The Rio Grande Gorge Bridge, called the “Gorge Bridge” or the “High Bridge” by local Taoseños, spans almost 1,300 feet across the Rio Grande gorge, which is some 600+ feet deep. It’s the 10th-highest bridge in the U.S., and you can walk out across it to look straight down at designated areas if that kind of thing doesn’t make you weak in the knees.
Hike along Vista Verde Trail
If you’re up for a little adventure, the rest of your afternoon will suit you nicely. From the Rio Grande Rest Area, continue west on U.S. 64 for a short time to turn on West Rim Road (also called County Road CB-115). After about 10 miles, the road turns to dirt and begins descending into the gorge; follow it down to Vista Verde Trail.
This trail came highly recommended to me, though I was unable to hike it during my Taos visit due to thunderstorms (for safety, never hike on the mesas during thunderstorms!). It’s a 2.3-mile out-and-back trail with minimal elevation changes but excellent scenery and the chance to try and spot petroglyphs and other rock carvings from later visitors.
Before setting out, be sure to check recent reviews of the trail so you can plan accordingly for the conditions.
Raft on the Rio Grande
The best way to finish your one day in Taos is by sitting down to relax, right? You know me – I’m never one to waste time on a short trip, so how about sitting on a raft floating down the Rio Grande instead?
Los Rios River Runners offers two evening floats down a calmer part of the river plus dinner; the Sunset Dinner Float is more conventional, whereas the Native Cultures Feast and Float is even better thanks to the presence of a local indigenous community member who teaches about the history of people in this area before introducing you to a feast of indigenous foods (i.e. all foods you would find here before European settlers arrived).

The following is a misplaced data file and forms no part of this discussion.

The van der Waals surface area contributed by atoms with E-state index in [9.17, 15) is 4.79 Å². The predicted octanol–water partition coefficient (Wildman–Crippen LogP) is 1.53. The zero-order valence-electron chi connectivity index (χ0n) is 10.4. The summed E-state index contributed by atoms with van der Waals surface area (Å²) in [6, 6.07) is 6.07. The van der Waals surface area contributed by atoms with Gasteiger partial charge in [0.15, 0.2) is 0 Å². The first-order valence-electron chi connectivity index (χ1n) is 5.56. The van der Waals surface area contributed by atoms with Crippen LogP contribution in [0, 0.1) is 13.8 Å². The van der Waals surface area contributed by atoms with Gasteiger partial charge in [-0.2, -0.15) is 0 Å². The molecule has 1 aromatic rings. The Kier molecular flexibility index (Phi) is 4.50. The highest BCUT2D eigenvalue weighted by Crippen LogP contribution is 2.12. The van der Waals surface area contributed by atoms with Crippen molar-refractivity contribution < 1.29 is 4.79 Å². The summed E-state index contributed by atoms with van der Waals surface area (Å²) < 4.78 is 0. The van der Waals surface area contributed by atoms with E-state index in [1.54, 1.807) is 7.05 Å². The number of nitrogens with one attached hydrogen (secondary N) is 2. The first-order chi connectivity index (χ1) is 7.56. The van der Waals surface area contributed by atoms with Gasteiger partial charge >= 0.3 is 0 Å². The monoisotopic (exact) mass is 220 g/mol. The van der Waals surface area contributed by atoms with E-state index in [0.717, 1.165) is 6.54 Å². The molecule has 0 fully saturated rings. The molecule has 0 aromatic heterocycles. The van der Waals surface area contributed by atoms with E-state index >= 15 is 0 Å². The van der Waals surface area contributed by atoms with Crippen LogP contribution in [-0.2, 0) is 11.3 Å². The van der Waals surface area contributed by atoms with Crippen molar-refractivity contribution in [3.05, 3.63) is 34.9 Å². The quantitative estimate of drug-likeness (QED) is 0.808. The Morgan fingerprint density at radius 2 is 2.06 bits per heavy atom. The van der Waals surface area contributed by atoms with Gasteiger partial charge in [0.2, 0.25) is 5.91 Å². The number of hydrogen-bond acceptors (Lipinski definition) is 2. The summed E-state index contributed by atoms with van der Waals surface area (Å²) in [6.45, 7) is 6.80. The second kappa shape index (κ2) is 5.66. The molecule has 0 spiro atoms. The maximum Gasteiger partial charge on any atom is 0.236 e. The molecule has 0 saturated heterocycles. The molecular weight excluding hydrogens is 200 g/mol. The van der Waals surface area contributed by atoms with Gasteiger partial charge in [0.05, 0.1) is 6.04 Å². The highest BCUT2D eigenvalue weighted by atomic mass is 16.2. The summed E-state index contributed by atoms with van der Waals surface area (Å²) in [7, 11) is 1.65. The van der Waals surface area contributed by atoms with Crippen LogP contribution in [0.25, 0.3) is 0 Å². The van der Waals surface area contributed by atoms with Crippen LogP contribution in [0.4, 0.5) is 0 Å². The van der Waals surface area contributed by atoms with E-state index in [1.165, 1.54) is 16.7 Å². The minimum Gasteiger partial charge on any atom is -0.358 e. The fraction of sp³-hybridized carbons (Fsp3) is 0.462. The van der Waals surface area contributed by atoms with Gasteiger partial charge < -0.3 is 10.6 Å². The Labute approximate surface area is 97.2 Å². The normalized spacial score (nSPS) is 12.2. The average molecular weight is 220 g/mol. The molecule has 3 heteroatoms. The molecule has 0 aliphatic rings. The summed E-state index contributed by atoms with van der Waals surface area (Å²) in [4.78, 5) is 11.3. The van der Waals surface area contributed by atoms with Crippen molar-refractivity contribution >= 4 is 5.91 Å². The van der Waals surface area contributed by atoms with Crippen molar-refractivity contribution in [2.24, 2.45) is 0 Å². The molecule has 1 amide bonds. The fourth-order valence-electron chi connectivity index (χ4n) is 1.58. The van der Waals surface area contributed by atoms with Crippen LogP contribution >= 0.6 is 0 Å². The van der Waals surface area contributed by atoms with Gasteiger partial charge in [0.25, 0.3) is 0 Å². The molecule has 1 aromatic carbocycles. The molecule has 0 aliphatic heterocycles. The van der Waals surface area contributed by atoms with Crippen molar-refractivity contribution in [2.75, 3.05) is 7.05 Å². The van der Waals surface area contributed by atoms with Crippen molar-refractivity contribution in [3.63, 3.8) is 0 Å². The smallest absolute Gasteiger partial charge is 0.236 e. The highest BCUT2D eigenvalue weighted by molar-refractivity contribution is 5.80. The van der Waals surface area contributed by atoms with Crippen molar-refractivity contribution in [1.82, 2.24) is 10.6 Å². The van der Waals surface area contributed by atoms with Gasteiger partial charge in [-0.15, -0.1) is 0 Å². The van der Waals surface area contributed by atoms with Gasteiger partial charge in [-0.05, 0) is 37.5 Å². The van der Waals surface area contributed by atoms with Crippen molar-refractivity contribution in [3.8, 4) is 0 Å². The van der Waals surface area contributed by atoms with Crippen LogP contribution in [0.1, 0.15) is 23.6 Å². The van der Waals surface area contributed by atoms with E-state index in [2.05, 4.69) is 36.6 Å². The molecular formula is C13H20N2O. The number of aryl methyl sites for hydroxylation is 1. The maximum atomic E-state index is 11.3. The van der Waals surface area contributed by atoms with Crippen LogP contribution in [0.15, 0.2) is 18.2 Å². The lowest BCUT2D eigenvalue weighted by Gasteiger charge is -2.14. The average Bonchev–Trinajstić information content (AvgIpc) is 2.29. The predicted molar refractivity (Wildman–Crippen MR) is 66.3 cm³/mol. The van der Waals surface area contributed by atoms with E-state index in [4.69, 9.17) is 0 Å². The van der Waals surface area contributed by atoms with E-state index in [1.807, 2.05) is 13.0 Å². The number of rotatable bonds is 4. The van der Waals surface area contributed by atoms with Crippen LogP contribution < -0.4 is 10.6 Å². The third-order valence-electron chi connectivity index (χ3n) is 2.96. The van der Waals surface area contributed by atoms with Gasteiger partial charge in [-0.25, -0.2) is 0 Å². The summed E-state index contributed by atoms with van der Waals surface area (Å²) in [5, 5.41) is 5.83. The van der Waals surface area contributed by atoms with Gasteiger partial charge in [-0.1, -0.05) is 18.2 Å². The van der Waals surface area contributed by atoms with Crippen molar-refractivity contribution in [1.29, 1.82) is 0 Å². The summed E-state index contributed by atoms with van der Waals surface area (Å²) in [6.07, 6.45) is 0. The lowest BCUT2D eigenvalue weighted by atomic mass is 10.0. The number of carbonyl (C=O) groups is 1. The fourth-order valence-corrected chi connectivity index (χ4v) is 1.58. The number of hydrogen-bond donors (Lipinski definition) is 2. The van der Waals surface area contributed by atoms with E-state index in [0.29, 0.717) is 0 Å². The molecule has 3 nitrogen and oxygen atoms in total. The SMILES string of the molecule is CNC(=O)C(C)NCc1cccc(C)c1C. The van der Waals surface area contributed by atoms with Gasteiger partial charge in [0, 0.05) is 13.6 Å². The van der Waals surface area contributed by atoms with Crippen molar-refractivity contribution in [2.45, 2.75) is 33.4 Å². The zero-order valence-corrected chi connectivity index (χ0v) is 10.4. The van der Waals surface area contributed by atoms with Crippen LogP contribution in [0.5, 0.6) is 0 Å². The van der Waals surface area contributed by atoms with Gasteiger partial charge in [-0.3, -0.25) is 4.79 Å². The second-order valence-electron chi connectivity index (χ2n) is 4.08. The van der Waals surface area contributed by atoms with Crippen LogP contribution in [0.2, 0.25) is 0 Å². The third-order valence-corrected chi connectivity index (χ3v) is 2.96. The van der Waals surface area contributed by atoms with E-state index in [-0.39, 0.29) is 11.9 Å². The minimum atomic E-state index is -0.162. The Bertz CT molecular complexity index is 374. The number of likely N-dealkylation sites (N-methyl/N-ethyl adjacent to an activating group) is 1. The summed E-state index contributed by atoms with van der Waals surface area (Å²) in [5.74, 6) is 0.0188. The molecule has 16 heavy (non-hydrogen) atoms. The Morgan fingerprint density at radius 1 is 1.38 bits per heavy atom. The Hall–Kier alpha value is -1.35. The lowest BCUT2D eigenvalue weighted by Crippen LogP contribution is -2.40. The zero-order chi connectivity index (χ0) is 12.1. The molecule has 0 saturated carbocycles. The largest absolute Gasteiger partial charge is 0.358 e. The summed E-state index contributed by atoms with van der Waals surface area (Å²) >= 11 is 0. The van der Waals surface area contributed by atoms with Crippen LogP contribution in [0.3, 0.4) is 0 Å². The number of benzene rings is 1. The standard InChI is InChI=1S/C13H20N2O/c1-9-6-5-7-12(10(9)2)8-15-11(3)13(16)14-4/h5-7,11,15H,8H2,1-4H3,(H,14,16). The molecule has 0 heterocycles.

I did the Native Cultures Feast and Float during my evening in Taos and it was an incredible experience: so peaceful to be on the river (especially after my 12-day Alaska float earlier in 2022) and fascinating to try decolonized dishes.
Where to Stay in Taos
After all that fun, you might want to stay a night in Taos (assuming you didn’t stay the night before so you could have as much time as possible today!). In any case, here are some suggestions for where to stay in Taos:
- My top suggestion is The Historic Taos Inn, which you will have already walked by on my Taos self-guided walking tour. I stayed here both nights of my time in Taos and love the combination of rustic charm (wood and leather furniture, fireplaces, courtyards) and modern comforts. If you’re seeking dessert after your dinner feast, be sure to try their green chile cheesecake chimichanga. Rooms start from $174/night; book on Booking.com or Hotels.com.
- You can also stay at the already-passed-on-the-walking-tour Hotel La Fonda de Taos, right on the historic plaza. Rooms are a little more dated but still very comfortable and authentic style. Rooms start from $189/night; book on Booking.com or Hotels.com.
- For something completely different, consider booking at the Taos Earthships. These unique architectural structures north of Taos draw visitors during the day but also offer nightly rentals (two-night stay required).
And that covers it – everything you need to know to make the most of one day in Taos, whether it’s as a Santa Fe day trip to Taos, or part of a larger northern New Mexico road trip as I was doing. Have any questions about things to do in Taos with only one day, or other Taos travel questions? Let me know in the comments below!